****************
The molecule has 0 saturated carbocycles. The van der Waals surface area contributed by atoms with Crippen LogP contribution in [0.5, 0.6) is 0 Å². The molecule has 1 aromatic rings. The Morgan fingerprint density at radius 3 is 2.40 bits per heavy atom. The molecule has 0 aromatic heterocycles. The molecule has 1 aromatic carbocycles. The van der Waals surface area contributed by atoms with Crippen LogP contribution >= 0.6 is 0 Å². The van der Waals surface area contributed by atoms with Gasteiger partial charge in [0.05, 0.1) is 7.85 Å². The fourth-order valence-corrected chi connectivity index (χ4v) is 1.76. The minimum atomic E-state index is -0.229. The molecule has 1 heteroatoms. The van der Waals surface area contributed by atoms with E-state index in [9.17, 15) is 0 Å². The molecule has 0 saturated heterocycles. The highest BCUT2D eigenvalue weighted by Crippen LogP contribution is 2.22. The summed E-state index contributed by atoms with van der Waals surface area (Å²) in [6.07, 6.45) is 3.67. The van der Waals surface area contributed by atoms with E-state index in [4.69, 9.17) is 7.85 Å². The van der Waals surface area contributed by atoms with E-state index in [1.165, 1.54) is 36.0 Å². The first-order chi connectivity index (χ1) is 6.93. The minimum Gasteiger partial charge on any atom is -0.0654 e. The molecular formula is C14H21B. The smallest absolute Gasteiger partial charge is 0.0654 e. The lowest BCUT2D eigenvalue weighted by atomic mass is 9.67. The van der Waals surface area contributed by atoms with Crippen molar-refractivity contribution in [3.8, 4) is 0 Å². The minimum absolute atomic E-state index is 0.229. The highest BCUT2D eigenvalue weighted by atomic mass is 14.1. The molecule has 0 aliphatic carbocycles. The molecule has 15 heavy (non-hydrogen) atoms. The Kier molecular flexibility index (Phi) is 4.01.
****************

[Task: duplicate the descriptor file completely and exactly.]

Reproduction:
The molecule has 0 saturated carbocycles. The van der Waals surface area contributed by atoms with Crippen LogP contribution in [0.5, 0.6) is 0 Å². The molecule has 1 aromatic rings. The Morgan fingerprint density at radius 3 is 2.40 bits per heavy atom. The molecule has 0 aromatic heterocycles. The molecule has 1 aromatic carbocycles. The van der Waals surface area contributed by atoms with Crippen LogP contribution >= 0.6 is 0 Å². The van der Waals surface area contributed by atoms with Gasteiger partial charge in [0.05, 0.1) is 7.85 Å². The fourth-order valence-corrected chi connectivity index (χ4v) is 1.76. The minimum atomic E-state index is -0.229. The molecule has 1 heteroatoms. The van der Waals surface area contributed by atoms with E-state index in [9.17, 15) is 0 Å². The molecule has 0 saturated heterocycles. The highest BCUT2D eigenvalue weighted by Crippen LogP contribution is 2.22. The summed E-state index contributed by atoms with van der Waals surface area (Å²) in [6.07, 6.45) is 3.67. The van der Waals surface area contributed by atoms with E-state index in [4.69, 9.17) is 7.85 Å². The van der Waals surface area contributed by atoms with E-state index in [1.165, 1.54) is 36.0 Å². The first-order chi connectivity index (χ1) is 6.93. The minimum Gasteiger partial charge on any atom is -0.0654 e. The molecular formula is C14H21B. The smallest absolute Gasteiger partial charge is 0.0654 e. The lowest BCUT2D eigenvalue weighted by atomic mass is 9.67. The van der Waals surface area contributed by atoms with Crippen molar-refractivity contribution in [3.8, 4) is 0 Å². The minimum absolute atomic E-state index is 0.229. The highest BCUT2D eigenvalue weighted by atomic mass is 14.1. The molecule has 0 aliphatic carbocycles. The molecule has 15 heavy (non-hydrogen) atoms. The Kier molecular flexibility index (Phi) is 4.01.